Rhythms of Recovery: Trauma, Nature, and the Body

July 28, 2014

This book is the first scholarly work that attempts to fill the enormous gap in the conventional armamentarium used to treat PTSD.

Reviewed by James Lake, MD

by Leslie E. Korn; New York: Routledge; 2014
336 pages • $39.95 (paperback)

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The first 3 chapters provide concise reviews of the historical progression of theories about the causes and meanings of traumatic experiences, paradigms of disease and diagnosis, and contemporary psychological and neurobiological models of trauma. Chapter 4 is a masterful exegesis of the variety of human dissociative experiences, including valuable insights into the assessment of dissociative symptoms in the context of unique social and cultural circumstances that shape responses to trauma.

Dr Korn then explores the roles of touch, or somatic empathy. She describes polarity therapy and other traditional therapies for which touch is regarded as a central component of maintaining wellness, enhancing emotional resilience, and achieving healing. Mainstream and alternative approaches used to evaluate the type and severity of symptoms that may emerge following trauma in relationship to the many complex factors that determine a person’s unique responses to trauma are discussed. Especially compelling is Dr Korn’s discussion of culture and spiritual values and beliefs when evaluating the subjective experiences and internalized meanings that result from trauma.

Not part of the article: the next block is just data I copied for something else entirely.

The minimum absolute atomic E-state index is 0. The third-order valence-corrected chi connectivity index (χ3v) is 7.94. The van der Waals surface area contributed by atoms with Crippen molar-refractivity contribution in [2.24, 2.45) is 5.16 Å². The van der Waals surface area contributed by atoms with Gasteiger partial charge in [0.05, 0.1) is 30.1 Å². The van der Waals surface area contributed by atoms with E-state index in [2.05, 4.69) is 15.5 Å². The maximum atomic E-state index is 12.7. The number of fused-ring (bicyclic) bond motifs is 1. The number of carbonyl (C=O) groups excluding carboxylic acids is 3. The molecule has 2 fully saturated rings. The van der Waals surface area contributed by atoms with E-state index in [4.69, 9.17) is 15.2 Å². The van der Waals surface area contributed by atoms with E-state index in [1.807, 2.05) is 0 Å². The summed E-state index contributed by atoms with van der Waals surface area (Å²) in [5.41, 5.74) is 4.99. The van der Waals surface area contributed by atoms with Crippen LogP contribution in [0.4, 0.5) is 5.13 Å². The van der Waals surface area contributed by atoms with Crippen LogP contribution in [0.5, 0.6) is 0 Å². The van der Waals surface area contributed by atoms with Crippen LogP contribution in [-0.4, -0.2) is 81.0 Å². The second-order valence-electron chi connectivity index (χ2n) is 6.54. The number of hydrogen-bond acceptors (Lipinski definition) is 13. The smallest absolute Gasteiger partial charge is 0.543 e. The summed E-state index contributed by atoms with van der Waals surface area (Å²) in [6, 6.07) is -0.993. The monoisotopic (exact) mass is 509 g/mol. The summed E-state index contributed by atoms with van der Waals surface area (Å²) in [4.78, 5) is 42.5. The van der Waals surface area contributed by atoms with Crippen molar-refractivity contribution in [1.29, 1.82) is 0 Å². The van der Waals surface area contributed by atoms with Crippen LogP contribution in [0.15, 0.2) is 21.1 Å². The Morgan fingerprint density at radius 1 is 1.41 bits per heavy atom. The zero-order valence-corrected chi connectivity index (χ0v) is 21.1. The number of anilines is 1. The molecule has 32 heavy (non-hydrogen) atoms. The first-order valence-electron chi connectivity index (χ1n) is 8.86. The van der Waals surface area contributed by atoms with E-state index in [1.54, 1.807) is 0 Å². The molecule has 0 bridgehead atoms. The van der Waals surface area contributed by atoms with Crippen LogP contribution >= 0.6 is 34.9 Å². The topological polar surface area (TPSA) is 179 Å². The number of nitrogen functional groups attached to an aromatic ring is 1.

The following chapters provide a concise review of nonpharmacological therapies used to treat the emotional and spiritual sequelae of trauma. Dr Korn introduces her concept of “rhythms” of recovery, or a step-wise progression from stabilization to uncovering and story-telling in the second stage, and finally to “reconnection” and recovery in the third and final stage. The roles of nutrition in general and of specific natural products in maintaining emotional resilience and treating the sequelae of trauma are examined.

In the final chapters, Dr Korn discusses the therapeutic benefits of detoxification. In its broadest sense, detoxification is a concept that acknowledges the central importance of culture in shaping “healing” responses to trauma, yet it is seldom, if ever, discussed in the mainstream medical literature. Dr Korn outlines the physical, emotional, mental, and spiritual levels that may require cleansing or spiritual purification following trauma.

Her discussion on spirit molecules is a refreshingly objective appraisal of the risks and benefits associated with psychoactive plants. Dr Korn reviews pertinent findings on LSD, MDMA, cannabis, salvia, and other psychoactive plant materials and concludes with an open-minded yet neutral perspective about the potential risks and benefits of spirit molecules in the treatment of traumatized individuals.

Dr Korn knows whereof she writes. Her book grew out of the personal wisdom that can only come from years of dedicated work with trauma survivors. Challenging circumstances constantly demand openness to new ways of seeing trauma and call for innovative solutions when conventional therapies do not work or are not available.

This book broadens contemporary understandings of trauma beyond the current confines of academic discourse to complex real-world issues of culture and spirit. I strongly recommend this book as an essential resource and guide for clinicians and their patients who have experienced trauma.